Objective To determine if androgen deprivation therapy ( ADT) on induction decreases the incidence of positive surgical margins and the subsequent risk of disease progression. Patients and methods Between January 1992 and July 1994, 160 men with prostate cancer underwent radical retropubic prostatectomy (RP) and bilateral pelvic node dissection (PLND). Forty men (mean age 64.2 years) with either a higher clinical stage or a significant increase in serum prostate-specific antigen (PSA) level (P0.001) received induction ADT with a luteinizing hormone-releasing hormone (LH-RH) analogue alone (six patients), or with an anti-androgen (34 patients), 3-20 months before undergoing RP. The remaining 120 men (mean age 64 years) underwent surgery alone and served as historical controls. Prostatectomy specimens were evaluated using stepsections at 2-3 mm intervals and whole-mount reconstruction. The clinical and pathological results were compared. Results There was a clinically significant decrease in the size of the prostate in almost all patients treated with ADT. After ADT the mean PSA level declined by >95% from the levels before RP (P< 0.001). Of 40 men receiving ADT and the 120 controls patients, nine (22.5%) and 49 (40.8%) had positive margins (P<0.05), nine (22.5%) and 18 (15%) had seminalvesicle invasion (P = 0.90) and one (2.5%) and two (1.6%) had lymph-node métastases (P = 0.73), respectively. At a mean 17.6 months (range 2-29). 20 of the control patients were lost to follow-up. PSA levels were elevated ( >0.4 ng/mL) in seven (17.5%l of the men who received ADT and 14 (14%) of the control patients (P = 0.60). To date, all patients are alive. Conclusions The results of this study suggest that neoadjuvant ADT before RP is beneficial in men with a high likelihood of having a positive surgical margin. A prospective randomized trial is necessary to determine if there is a benefit in progression-free and overall survival.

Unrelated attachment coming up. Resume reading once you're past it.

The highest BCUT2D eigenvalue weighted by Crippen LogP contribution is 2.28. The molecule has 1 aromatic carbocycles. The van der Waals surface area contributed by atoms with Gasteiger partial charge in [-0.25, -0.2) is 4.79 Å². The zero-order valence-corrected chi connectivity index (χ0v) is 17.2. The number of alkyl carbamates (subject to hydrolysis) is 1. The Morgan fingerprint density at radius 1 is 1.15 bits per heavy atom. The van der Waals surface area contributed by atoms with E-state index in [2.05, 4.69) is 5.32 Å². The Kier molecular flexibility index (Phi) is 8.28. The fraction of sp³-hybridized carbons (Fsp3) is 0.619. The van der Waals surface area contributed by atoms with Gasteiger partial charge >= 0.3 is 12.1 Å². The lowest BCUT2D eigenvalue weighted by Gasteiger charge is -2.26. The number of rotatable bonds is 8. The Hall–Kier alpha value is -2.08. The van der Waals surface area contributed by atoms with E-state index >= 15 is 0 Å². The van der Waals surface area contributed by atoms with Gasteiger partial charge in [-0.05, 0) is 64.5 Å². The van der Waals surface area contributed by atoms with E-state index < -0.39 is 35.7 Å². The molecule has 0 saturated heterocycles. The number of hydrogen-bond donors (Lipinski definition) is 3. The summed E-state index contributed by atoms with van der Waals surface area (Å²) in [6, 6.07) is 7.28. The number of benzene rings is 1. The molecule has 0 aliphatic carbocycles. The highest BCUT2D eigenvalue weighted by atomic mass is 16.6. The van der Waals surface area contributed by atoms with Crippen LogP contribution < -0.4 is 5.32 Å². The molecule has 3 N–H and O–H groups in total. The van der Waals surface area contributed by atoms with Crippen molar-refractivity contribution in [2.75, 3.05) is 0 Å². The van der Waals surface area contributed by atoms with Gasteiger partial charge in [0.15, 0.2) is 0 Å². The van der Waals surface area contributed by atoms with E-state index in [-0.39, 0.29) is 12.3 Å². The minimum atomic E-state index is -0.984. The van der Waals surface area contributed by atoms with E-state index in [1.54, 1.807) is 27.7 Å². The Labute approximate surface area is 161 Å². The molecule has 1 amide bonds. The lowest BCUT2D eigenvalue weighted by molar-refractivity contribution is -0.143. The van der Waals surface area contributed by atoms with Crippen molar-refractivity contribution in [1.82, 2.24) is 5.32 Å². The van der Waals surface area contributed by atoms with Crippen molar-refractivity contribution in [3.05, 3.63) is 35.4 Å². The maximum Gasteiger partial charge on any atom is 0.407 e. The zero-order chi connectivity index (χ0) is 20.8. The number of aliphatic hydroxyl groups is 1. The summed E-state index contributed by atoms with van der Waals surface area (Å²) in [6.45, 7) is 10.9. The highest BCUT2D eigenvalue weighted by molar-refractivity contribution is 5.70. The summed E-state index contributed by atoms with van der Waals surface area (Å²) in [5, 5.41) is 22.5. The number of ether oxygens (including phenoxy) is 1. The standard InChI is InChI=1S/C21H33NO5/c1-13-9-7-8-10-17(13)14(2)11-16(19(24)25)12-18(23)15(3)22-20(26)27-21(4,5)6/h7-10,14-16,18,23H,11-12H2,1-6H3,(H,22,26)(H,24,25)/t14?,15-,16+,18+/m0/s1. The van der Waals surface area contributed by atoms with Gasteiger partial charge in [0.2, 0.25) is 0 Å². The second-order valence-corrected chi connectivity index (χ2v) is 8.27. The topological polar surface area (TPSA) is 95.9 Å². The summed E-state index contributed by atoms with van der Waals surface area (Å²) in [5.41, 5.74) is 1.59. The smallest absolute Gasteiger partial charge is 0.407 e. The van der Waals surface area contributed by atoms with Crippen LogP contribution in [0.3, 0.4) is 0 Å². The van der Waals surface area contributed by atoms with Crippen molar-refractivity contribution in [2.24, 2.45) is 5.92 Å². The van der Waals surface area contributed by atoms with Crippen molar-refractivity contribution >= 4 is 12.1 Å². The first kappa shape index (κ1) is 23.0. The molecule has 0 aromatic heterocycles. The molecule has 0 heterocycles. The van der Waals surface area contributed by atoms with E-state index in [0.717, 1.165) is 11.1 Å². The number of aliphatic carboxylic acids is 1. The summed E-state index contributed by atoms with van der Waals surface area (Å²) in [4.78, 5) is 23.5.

- Androgen deprivation
- Surgical margins